There was a Sunday afternoon when I was a child that I sat my mother down and demanded to know about life and death, where babies come from, and where we go. When my mother had answered all my questions to my satisfaction, I announced, “I’ve learned a lot today,” and left the room confident in my grasp of existence.
To say I’ve “learned a lot” from the Brothers, from the other interns and residents, from the time spent here in prayer and silence, would be a simplification of the same sort. To give in to my tendency to itemize and label each “revelation” and new awareness seems to me to be my thirty-three-year-old version of that same seven-year-old confidence: an only slightly more grown up “I’ve got this.”
During the nine months in the Monastic Internship Program, I always found it difficult to answer the question most commonly posed by guests during Sunday talking meals: “Why are you doing this program?” I think one particularly taxing week I may have responded with, “I heard there was treasure buried under the Chapel.”
As an adult, I haven’t been blessed with the same gift of certainty I had as a child. I cannot claim many affirmative statements about God, myself, or the world. I entered the Monastery with a list of questions ranging from the subject of theodicy to the definition of love. I guess my response to the guests’ repeated question should have been that I came here wanting an index of answers, one monolithic truth about who and what God is, a tremendously long, Roman-numeraled outline entitled “How to Be a Human and Do This Whole ‘Life’ Thing.”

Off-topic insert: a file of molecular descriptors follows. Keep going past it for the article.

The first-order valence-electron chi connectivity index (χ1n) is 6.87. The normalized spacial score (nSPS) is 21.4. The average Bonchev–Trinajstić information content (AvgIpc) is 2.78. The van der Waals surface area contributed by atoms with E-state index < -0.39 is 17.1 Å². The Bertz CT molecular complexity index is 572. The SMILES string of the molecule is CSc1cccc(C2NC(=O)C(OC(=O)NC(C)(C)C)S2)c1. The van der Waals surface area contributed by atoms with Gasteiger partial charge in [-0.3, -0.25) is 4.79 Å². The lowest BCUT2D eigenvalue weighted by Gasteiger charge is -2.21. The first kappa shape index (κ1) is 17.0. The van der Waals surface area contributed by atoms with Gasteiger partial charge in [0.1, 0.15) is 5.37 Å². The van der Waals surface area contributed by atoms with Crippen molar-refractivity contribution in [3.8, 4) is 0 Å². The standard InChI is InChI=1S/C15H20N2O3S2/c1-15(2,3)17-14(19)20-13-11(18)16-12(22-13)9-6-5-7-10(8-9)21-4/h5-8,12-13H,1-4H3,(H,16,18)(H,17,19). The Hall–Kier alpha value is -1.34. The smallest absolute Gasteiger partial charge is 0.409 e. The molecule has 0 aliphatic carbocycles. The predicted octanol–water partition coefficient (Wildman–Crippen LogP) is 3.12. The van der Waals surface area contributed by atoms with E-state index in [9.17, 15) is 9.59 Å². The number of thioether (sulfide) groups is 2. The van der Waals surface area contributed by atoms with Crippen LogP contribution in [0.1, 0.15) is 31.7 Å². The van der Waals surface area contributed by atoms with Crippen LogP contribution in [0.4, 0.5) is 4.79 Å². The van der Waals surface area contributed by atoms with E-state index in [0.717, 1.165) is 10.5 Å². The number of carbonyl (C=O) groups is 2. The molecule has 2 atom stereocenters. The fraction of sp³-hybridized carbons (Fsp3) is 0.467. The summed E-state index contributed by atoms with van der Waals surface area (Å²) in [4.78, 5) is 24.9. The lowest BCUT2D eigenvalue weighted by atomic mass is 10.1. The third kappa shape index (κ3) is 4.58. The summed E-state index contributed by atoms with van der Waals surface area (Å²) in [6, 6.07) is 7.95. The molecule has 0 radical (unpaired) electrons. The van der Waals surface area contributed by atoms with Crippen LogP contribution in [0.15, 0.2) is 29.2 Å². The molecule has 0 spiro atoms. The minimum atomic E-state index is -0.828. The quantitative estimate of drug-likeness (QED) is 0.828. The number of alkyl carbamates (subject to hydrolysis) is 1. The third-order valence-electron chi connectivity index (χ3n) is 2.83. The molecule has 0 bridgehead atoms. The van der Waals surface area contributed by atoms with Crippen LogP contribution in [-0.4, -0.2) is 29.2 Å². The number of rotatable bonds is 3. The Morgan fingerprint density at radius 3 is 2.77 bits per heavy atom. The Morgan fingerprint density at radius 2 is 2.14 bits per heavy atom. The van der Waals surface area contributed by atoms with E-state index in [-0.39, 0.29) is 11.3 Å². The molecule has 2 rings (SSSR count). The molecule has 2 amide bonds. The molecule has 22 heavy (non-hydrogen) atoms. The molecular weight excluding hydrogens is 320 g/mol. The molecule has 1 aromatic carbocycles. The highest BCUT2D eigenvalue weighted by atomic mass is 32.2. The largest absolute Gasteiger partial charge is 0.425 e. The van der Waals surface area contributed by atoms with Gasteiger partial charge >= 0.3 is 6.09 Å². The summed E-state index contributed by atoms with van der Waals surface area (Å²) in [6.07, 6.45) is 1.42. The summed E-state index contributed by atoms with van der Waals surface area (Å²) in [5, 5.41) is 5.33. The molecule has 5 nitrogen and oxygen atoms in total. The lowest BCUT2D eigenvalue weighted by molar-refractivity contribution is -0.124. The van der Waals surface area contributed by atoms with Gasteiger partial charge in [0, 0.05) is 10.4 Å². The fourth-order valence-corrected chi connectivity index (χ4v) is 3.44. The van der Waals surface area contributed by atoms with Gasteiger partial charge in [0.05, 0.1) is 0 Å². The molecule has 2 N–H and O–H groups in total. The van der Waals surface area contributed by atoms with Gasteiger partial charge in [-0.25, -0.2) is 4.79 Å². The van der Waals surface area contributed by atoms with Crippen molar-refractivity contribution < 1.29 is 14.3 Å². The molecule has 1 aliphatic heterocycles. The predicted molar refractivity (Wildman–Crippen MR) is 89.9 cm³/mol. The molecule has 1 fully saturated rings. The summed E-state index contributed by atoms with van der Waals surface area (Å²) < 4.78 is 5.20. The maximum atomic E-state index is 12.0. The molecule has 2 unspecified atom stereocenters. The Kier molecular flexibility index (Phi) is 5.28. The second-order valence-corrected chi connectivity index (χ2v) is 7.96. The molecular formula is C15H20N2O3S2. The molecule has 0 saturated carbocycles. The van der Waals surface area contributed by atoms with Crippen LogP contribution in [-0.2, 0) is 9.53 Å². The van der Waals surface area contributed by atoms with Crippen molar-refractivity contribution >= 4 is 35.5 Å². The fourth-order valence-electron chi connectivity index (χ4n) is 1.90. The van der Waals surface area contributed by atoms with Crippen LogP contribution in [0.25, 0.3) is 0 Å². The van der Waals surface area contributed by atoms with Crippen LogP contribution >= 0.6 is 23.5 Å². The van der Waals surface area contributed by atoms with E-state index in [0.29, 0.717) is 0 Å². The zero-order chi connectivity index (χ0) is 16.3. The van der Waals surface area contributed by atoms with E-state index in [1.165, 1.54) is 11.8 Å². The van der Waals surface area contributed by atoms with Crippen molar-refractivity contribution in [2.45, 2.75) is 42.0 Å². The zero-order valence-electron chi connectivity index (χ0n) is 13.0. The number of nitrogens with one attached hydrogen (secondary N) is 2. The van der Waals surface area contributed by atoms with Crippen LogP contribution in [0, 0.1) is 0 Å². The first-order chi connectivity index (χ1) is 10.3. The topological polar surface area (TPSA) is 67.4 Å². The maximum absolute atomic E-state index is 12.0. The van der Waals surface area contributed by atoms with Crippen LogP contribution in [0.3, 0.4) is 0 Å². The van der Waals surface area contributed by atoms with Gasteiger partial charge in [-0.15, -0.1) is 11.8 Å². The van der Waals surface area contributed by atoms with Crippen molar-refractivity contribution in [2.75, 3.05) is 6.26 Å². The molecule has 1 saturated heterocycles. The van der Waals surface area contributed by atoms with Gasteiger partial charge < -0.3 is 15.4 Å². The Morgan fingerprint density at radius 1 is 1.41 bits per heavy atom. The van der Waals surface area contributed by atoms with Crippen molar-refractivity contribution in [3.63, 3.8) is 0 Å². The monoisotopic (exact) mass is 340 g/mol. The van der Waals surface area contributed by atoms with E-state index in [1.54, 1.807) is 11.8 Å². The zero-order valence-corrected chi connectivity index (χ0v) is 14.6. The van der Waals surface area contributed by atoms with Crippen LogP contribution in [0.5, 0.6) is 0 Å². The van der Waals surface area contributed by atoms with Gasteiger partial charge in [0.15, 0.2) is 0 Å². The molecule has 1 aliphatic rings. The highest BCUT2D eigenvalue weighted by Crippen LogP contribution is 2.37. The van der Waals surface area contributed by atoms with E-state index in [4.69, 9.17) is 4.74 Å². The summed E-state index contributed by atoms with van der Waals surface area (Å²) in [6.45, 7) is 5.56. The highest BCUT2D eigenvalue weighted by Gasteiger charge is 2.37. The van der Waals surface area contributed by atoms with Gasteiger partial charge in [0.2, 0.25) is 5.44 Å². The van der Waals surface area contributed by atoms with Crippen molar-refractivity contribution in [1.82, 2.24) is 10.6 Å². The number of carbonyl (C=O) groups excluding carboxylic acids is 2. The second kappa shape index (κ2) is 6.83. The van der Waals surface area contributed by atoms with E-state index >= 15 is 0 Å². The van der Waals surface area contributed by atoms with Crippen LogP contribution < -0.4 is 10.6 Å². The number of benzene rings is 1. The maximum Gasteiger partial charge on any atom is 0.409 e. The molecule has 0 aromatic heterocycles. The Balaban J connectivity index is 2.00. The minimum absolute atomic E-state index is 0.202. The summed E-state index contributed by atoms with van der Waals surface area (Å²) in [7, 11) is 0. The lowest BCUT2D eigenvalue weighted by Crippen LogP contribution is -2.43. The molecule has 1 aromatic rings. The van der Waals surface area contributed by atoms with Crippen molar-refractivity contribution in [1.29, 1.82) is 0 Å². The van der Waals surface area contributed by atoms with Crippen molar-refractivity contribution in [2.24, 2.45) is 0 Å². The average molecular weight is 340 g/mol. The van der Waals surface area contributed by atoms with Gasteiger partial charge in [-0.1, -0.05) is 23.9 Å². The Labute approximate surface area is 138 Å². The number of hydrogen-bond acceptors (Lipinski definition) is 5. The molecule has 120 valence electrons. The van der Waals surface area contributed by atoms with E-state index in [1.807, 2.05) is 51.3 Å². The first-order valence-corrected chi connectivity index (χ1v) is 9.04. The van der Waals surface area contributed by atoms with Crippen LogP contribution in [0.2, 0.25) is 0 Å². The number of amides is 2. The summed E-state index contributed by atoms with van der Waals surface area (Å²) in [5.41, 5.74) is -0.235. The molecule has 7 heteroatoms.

But better than a great big cosmic sense of “I’ve got this” was the invitation to get comfortable in uncertainty. And more relevant than a clearly delineated blueprint of reality were often the quiet truths couched in the negative. “Love is not coercive,” a Brother told us interns. “Force is not of God,” a hymn repeated. And finally, from a James Martin, SJ book we read as a group, words that now speak to me from three Post-It notes on my mirror, “You’re not God. This isn’t heaven. Don’t be a jackass.”
Besides my being sleepy, my most intense experience of my time at SSJE has been one of gratitude. In the understanding I had of faith for most of my life, calling me an unbeliever would be generous. (A generosity often extended to me by those blessed with religious certitude.) By their doing and not doing, by their words and silence, mostly by their astonishing expression of grace, the Brothers have helped heal and widen the damaged and limited awareness of God, self, and faith that I brought with me nine months ago.
– Hannah Tadros